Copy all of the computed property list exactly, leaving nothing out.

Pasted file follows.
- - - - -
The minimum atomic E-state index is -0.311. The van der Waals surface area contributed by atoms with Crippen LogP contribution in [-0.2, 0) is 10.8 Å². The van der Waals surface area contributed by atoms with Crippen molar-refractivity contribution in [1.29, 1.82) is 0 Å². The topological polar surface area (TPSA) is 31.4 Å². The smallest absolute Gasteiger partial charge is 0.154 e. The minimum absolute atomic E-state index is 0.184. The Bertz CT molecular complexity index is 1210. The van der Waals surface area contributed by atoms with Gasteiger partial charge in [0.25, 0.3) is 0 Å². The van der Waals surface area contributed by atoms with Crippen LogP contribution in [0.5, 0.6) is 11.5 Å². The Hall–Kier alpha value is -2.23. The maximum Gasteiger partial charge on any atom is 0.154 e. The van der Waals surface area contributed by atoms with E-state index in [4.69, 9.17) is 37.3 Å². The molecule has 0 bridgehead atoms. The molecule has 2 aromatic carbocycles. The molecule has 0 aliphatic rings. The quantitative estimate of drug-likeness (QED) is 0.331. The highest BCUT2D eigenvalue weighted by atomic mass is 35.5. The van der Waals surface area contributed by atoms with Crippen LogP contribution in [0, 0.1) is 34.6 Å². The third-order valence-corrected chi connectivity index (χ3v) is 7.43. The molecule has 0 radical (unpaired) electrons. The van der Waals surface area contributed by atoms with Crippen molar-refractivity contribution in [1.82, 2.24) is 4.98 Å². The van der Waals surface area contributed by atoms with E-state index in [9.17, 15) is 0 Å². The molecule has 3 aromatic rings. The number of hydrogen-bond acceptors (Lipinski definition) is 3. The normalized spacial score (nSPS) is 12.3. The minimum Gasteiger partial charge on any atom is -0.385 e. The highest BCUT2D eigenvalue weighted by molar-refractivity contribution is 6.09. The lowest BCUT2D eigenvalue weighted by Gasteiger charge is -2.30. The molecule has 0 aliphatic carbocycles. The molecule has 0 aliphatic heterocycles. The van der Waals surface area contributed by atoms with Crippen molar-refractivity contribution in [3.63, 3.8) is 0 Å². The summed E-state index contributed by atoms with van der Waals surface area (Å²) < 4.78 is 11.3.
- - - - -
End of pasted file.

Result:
The minimum atomic E-state index is -0.311. The van der Waals surface area contributed by atoms with Crippen LogP contribution in [-0.2, 0) is 10.8 Å². The van der Waals surface area contributed by atoms with Crippen molar-refractivity contribution in [1.29, 1.82) is 0 Å². The topological polar surface area (TPSA) is 31.4 Å². The smallest absolute Gasteiger partial charge is 0.154 e. The minimum absolute atomic E-state index is 0.184. The Bertz CT molecular complexity index is 1210. The van der Waals surface area contributed by atoms with Gasteiger partial charge in [0.25, 0.3) is 0 Å². The van der Waals surface area contributed by atoms with Crippen LogP contribution in [0.5, 0.6) is 11.5 Å². The Hall–Kier alpha value is -2.23. The maximum Gasteiger partial charge on any atom is 0.154 e. The van der Waals surface area contributed by atoms with E-state index in [4.69, 9.17) is 37.3 Å². The molecule has 0 bridgehead atoms. The molecule has 2 aromatic carbocycles. The molecule has 0 aliphatic rings. The quantitative estimate of drug-likeness (QED) is 0.331. The highest BCUT2D eigenvalue weighted by atomic mass is 35.5. The van der Waals surface area contributed by atoms with Crippen LogP contribution in [0, 0.1) is 34.6 Å². The third-order valence-corrected chi connectivity index (χ3v) is 7.43. The molecule has 0 radical (unpaired) electrons. The van der Waals surface area contributed by atoms with Crippen molar-refractivity contribution in [1.82, 2.24) is 4.98 Å². The van der Waals surface area contributed by atoms with E-state index in [9.17, 15) is 0 Å². The molecule has 3 aromatic rings. The number of hydrogen-bond acceptors (Lipinski definition) is 3. The normalized spacial score (nSPS) is 12.3. The minimum Gasteiger partial charge on any atom is -0.385 e. The highest BCUT2D eigenvalue weighted by molar-refractivity contribution is 6.09. The lowest BCUT2D eigenvalue weighted by Gasteiger charge is -2.30. The molecule has 0 aliphatic carbocycles. The molecule has 0 aliphatic heterocycles. The van der Waals surface area contributed by atoms with Crippen molar-refractivity contribution in [3.63, 3.8) is 0 Å². The summed E-state index contributed by atoms with van der Waals surface area (Å²) < 4.78 is 11.3.